Ever wondered about Egyptian culture of the dead? Well, the Papyrus Ani sheds new light on the religion of Ancient Egypt, find out more!
Who at some point has not dreamed to be like Indiana Jones, at the discovery of ancient and lost cultures? Well, this is what 19th century archaeology was like (I am leaving out the boring stuff) leading to the discovery of papyri so ancient that medieval manuscripts in comparison can be considered quite recent!
It was the year 1888 when Sir Ernest Alfred Thompson Wallis Budge acquired the Papyrus Ani for the British Museum referring to the finding as:
The largest, the most perfect, the best preserved, and the best illuminated of all the papyri
The papyrus was found in a XVIII dynasty tomb near Thebes and it contains the Book of the Dead which is the modern day for a funeral text from the Ancient Egypt, used from the beginning of the New Kingdom to 50 BC. The text features a collection of magic-religious formulas which were to protect and aid the deceased in his journey towards Duat – the realm of the dead, said to be fraught with hardship and peril – and toward immortality.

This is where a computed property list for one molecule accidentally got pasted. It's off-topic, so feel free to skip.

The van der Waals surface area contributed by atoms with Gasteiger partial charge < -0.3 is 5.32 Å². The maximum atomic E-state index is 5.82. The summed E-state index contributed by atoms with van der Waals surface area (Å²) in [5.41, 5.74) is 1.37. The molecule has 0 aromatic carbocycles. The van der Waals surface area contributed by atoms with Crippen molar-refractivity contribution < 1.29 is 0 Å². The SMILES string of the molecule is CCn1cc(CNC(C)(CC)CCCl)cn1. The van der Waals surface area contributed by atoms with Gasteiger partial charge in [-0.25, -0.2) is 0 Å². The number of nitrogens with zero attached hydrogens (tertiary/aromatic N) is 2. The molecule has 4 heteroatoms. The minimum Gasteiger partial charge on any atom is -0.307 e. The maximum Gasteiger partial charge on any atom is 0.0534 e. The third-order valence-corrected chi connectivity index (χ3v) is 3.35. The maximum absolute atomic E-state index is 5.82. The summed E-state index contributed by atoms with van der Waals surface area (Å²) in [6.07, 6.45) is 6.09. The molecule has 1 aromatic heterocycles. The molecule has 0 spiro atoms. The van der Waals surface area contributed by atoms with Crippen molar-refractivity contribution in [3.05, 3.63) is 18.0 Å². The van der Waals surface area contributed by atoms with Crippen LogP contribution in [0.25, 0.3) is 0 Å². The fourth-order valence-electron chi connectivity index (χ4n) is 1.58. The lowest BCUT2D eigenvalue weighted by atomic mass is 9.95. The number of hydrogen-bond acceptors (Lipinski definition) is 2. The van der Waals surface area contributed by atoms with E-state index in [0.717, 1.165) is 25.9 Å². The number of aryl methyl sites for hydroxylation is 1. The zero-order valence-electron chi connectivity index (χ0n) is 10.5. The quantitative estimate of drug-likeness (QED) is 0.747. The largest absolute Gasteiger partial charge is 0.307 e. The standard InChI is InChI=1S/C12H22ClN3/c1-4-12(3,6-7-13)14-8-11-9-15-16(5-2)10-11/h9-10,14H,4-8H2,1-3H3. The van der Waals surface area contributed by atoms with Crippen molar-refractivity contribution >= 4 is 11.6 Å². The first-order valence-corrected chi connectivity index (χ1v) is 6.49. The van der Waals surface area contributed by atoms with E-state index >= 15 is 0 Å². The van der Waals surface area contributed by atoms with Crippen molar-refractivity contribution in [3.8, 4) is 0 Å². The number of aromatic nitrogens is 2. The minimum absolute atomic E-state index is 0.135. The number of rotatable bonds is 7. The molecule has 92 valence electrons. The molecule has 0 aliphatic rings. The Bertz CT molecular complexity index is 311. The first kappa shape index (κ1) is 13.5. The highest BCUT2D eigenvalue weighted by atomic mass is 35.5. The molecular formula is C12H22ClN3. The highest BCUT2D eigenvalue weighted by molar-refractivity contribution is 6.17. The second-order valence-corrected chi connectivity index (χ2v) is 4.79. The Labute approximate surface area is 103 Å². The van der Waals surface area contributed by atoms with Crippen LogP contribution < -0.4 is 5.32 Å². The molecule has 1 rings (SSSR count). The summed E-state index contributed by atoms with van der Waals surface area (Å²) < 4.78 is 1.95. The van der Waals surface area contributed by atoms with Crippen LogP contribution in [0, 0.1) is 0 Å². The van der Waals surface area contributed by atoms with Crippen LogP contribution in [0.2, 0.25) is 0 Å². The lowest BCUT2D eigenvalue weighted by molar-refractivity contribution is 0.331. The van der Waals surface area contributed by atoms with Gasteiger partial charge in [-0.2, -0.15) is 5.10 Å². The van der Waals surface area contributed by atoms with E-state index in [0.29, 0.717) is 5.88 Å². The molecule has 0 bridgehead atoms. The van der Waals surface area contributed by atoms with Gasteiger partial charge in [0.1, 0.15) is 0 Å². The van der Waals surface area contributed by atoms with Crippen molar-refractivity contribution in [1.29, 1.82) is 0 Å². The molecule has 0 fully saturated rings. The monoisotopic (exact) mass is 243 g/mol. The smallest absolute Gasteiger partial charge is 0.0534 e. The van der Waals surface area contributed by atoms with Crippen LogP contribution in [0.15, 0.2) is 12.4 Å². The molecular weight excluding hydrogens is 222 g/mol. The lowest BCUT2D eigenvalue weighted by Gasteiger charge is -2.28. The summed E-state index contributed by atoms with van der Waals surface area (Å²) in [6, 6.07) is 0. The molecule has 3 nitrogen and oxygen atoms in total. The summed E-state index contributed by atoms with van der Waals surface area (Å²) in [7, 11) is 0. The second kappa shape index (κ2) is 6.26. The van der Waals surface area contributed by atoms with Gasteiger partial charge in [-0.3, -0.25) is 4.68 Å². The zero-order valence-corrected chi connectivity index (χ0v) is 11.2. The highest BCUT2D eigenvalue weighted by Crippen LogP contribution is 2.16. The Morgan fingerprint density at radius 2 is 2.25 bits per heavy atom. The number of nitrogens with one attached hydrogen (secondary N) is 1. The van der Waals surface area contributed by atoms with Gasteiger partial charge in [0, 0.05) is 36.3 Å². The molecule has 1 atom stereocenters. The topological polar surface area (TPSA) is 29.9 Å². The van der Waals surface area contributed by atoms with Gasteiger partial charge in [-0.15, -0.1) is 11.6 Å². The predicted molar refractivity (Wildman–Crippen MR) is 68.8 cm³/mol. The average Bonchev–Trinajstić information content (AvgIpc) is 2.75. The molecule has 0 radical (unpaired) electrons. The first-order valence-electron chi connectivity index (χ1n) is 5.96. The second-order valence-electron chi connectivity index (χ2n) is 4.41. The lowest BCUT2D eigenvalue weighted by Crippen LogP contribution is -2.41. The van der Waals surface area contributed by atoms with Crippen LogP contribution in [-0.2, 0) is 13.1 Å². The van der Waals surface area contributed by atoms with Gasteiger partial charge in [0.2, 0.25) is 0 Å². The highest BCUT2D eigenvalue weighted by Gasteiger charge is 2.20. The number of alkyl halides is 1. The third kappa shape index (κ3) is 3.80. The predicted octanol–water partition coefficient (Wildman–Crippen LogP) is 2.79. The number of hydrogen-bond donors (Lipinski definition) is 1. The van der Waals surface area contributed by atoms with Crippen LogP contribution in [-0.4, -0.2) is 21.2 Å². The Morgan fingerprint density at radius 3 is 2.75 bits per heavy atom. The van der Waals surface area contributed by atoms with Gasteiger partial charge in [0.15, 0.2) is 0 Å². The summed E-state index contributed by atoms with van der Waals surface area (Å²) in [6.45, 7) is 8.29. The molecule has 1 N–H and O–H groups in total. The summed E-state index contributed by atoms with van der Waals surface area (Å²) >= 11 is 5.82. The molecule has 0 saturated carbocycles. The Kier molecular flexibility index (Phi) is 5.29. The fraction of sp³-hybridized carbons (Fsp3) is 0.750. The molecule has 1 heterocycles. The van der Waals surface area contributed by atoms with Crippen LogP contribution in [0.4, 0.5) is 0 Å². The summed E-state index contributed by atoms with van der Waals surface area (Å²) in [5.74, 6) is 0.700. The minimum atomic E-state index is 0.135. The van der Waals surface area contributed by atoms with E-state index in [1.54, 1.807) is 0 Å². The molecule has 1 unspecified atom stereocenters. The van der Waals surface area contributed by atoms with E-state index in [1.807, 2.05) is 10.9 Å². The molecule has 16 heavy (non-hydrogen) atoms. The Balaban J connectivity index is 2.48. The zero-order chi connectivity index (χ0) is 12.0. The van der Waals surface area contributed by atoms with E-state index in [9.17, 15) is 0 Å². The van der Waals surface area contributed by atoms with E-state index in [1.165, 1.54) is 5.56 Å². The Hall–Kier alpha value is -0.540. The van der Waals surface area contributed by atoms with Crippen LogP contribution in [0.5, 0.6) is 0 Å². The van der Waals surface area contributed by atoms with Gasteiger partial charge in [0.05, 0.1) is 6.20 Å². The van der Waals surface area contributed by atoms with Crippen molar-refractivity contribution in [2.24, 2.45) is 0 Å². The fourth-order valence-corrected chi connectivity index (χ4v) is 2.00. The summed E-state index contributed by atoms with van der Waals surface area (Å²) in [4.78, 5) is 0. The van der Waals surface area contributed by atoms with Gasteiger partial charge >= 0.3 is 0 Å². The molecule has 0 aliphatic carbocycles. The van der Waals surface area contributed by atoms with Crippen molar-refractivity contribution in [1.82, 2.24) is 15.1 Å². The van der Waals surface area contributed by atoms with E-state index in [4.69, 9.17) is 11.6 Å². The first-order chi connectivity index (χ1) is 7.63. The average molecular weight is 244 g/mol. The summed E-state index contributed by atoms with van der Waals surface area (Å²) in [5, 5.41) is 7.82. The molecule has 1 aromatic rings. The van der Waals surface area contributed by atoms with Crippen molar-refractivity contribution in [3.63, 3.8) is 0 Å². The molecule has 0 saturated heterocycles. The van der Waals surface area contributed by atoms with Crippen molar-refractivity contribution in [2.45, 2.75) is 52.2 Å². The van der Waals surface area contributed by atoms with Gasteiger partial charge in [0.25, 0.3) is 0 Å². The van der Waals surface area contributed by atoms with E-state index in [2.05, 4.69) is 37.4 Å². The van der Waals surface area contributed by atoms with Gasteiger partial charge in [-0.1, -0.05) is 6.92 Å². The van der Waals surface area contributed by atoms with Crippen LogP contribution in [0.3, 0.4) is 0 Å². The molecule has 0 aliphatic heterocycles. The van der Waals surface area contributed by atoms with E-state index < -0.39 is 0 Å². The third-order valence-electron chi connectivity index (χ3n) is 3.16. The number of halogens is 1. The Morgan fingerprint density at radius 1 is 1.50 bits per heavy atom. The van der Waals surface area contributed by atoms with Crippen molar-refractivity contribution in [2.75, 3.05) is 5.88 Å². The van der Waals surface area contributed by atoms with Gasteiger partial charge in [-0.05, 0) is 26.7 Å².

The importance of the Papyrus Ani stands in the fact that it has been a religious reference for more than 3,000 years. Furthermore, its rare vignettes, and hymns, and chapters, and its descriptive and introductory rubrics are of unique importance for the study of the Book of the Dead, and it takes a high place among the authoritative texts of the Theban version of that remarkable work.
Most of you might be wondering who is Ani. Well, we don’t know. In fact, all the different sections of the papyrus were not originally written for Ani – with the exception of the first section – for his name has been added in several places by a later hand. Because the papyrus of Ani is undated, and no facts are given in it concerning the life of Ani, we are left wondering who this figure was and when he lived.
Check out Papyrus Ani for more information!